Edward Chumas was a bright little boy, so his mother, a former teacher, was baffled when he struggled to learn to read during his early years at Meadowview Elementary School in Eau Claire.
Despite supportive teachers and private tutors, Edward was falling behind his peers during his first years of school. He also was becoming increasingly discouraged, his self-confidence all but gone.
Eventually, it was determined that Edward has dyslexia, a type of learning disability that makes it difficult to process language in the correct sequence.
“My first thought was to quickly find a way to solve the problem so it would go away,’” says Julie Chumas, Edward’s mother. “It didn’t take long to realize that there were no easy answers.”
So while the family finally could identify the reason Edward struggled to read, they still didn’t know how to help him deal with the challenges he was facing.
“I did a lot of reading and connected with other parents whose kids have similar problems,” Chumas says. “And his teachers were working hard to help him, but they have lots of kids to teach so there is only so much they can do.”
As she looked for ways to help her son, Meadowview staff and a friend pointed her toward the Human Development Center at the University of Wisconsin-Eau Claire.
The HDC’s summer Academic Intervention Clinic, which provides intensive reading assessment and intervention services to schoolchildren, sounded like a good fit for Edward.
“That’s when everything changed,” Chumas says of Edward’s first summer in the program. “We were in crisis mode. Despite a high IQ and big vocabulary, he felt like he was dumb and had no confidence. The summer reading program gave him his confidence back. He thrived with the one-on-one attention, and the students figured out exactly how to motivate him. He began to see that he could do it, and then was motivated to work even harder. I can’t say enough good things about the program.”
The university’s program trains undergraduate students to develop and deliver evidence-based interventions to school-aged children who need extra help with their reading, says Dr. Michael Axelrod, director of the HDC.
“We developed our reading program based on what research says works best for students who struggle, and we monitor the students’ reading skills closely with research-backed assessment tools to make sure they make progress in the program,” Axelrod says, noting that school psychology graduate students supervise the undergraduate interventionists.
Based on outcome data collected by the interventionists, as well as feedback from teachers and parents, the program is working extremely well, Axelrod says.
“Our data show that the children are making significant improvements in their reading as a result of our efforts,” Axelrod says. “We hear from teachers that the children are more fluent in their reading, and parents tell us that their children’s confidence has improved. So by every measure, the program is making a positive difference for these kids.”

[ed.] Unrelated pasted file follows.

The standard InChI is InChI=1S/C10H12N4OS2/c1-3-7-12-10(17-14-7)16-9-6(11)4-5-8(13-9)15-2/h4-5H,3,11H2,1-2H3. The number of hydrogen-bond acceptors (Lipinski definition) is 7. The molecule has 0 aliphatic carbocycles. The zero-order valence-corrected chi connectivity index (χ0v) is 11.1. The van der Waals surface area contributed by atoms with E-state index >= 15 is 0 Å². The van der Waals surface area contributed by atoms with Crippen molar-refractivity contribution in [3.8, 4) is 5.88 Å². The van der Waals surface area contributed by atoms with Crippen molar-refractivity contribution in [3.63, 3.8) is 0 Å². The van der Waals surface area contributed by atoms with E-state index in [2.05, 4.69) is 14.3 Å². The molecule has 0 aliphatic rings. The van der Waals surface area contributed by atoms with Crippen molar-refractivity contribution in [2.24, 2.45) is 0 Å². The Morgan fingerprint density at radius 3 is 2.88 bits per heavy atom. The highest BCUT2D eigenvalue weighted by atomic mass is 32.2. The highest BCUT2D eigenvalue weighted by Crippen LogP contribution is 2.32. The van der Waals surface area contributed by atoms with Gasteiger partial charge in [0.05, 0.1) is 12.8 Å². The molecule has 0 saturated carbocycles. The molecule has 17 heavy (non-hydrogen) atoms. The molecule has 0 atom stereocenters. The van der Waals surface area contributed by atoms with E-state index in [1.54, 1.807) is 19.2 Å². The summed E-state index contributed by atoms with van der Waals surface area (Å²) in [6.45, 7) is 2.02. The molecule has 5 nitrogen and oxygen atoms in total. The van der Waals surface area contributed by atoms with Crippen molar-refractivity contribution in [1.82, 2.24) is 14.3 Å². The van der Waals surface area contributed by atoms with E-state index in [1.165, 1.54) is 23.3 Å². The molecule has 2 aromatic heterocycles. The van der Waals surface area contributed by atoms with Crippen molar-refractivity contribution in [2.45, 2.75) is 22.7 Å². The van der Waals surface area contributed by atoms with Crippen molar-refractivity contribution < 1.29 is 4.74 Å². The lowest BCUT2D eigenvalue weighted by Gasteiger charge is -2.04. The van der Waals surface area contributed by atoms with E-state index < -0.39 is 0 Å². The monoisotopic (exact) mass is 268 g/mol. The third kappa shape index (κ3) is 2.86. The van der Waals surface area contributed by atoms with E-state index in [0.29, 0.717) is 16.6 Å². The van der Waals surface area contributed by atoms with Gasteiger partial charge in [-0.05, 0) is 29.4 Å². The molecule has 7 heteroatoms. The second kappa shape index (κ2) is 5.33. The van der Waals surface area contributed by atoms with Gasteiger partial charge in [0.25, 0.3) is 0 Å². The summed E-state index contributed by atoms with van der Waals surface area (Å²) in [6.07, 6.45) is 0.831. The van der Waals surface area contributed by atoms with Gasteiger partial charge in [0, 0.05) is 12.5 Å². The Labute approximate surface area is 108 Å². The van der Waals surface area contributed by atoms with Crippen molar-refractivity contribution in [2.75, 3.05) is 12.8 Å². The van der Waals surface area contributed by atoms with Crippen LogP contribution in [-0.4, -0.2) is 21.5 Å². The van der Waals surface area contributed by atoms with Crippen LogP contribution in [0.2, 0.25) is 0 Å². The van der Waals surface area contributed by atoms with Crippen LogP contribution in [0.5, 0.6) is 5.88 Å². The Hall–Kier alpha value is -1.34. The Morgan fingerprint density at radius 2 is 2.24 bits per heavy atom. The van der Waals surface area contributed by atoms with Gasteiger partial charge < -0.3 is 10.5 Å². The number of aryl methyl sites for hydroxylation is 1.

During the summer months, the clinic is based on the UW-Eau Claire campus.
But during the academic year, the AIC sends its intervention specialists into several area elementary schools — including Edward’s school — to work directly with young students who struggle with reading. The Blugolds help students with their word fluency as well as their reading comprehension.
“Our program focuses only on reading because that’s where there is the greatest need,” Axelrod says. “We found that our model was working, so we are putting all of our resources into offering schools a quality product that we know works for their students.”
When the school-year program began in 2009 and the summer program in 2010, the clinic enrolled fewer than 10 children. In the years since, program leaders have looked for ways to meet the needs of more children without compromising the program’s quality.
This fall, 22 highly trained UW-Eau Claire undergraduates are working as reading interventionists to help 50 students in three elementary schools in Eau Claire and one in Chippewa Falls improve their reading skills.
Through the program, the reading interventionists meet with two elementary students at a time for 30 minutes twice a week in their school. Five graduate students monitor and supervise the work of the undergraduates.
The schools’ willingness to open their doors to the university’s reading interventionists during the regular school day is an indication of the confidence area educators have in the university’s ability to help their students, Axelrod says.